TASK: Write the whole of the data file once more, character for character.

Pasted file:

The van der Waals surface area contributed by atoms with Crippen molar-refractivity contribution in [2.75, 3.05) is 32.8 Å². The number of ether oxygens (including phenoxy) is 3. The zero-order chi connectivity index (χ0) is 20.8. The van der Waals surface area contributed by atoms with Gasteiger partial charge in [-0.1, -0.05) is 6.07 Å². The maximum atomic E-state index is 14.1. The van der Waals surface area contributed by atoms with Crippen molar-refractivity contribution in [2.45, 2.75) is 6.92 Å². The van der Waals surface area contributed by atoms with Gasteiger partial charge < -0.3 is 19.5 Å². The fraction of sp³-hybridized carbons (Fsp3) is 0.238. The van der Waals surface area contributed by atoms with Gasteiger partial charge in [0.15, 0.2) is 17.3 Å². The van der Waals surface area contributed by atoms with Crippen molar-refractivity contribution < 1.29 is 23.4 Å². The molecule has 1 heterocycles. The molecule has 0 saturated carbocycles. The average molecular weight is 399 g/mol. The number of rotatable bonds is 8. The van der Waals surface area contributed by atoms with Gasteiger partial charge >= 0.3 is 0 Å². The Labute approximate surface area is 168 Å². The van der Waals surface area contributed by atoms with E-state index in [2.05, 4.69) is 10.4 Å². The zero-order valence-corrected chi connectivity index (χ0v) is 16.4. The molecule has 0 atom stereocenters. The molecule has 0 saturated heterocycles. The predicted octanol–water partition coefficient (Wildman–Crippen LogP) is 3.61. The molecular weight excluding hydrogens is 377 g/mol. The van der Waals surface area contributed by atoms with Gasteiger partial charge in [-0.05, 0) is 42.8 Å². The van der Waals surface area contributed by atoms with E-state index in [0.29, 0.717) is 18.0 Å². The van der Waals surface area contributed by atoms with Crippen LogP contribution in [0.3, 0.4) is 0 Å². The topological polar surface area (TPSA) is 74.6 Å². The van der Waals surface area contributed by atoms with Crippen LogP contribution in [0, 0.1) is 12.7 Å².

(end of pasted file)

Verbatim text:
The van der Waals surface area contributed by atoms with Crippen molar-refractivity contribution in [2.75, 3.05) is 32.8 Å². The number of ether oxygens (including phenoxy) is 3. The zero-order chi connectivity index (χ0) is 20.8. The van der Waals surface area contributed by atoms with Gasteiger partial charge in [-0.1, -0.05) is 6.07 Å². The maximum atomic E-state index is 14.1. The van der Waals surface area contributed by atoms with Crippen molar-refractivity contribution in [2.45, 2.75) is 6.92 Å². The van der Waals surface area contributed by atoms with Gasteiger partial charge < -0.3 is 19.5 Å². The fraction of sp³-hybridized carbons (Fsp3) is 0.238. The van der Waals surface area contributed by atoms with Gasteiger partial charge in [0.15, 0.2) is 17.3 Å². The van der Waals surface area contributed by atoms with Crippen molar-refractivity contribution < 1.29 is 23.4 Å². The molecule has 1 heterocycles. The molecule has 0 saturated carbocycles. The average molecular weight is 399 g/mol. The number of rotatable bonds is 8. The van der Waals surface area contributed by atoms with Gasteiger partial charge >= 0.3 is 0 Å². The Labute approximate surface area is 168 Å². The van der Waals surface area contributed by atoms with E-state index in [2.05, 4.69) is 10.4 Å². The zero-order valence-corrected chi connectivity index (χ0v) is 16.4. The molecule has 0 atom stereocenters. The molecule has 0 saturated heterocycles. The predicted octanol–water partition coefficient (Wildman–Crippen LogP) is 3.61. The molecular weight excluding hydrogens is 377 g/mol. The van der Waals surface area contributed by atoms with Gasteiger partial charge in [-0.05, 0) is 42.8 Å². The van der Waals surface area contributed by atoms with E-state index in [0.29, 0.717) is 18.0 Å². The van der Waals surface area contributed by atoms with Crippen LogP contribution in [0.3, 0.4) is 0 Å². The topological polar surface area (TPSA) is 74.6 Å². The van der Waals surface area contributed by atoms with Crippen LogP contribution in [0, 0.1) is 12.7 Å².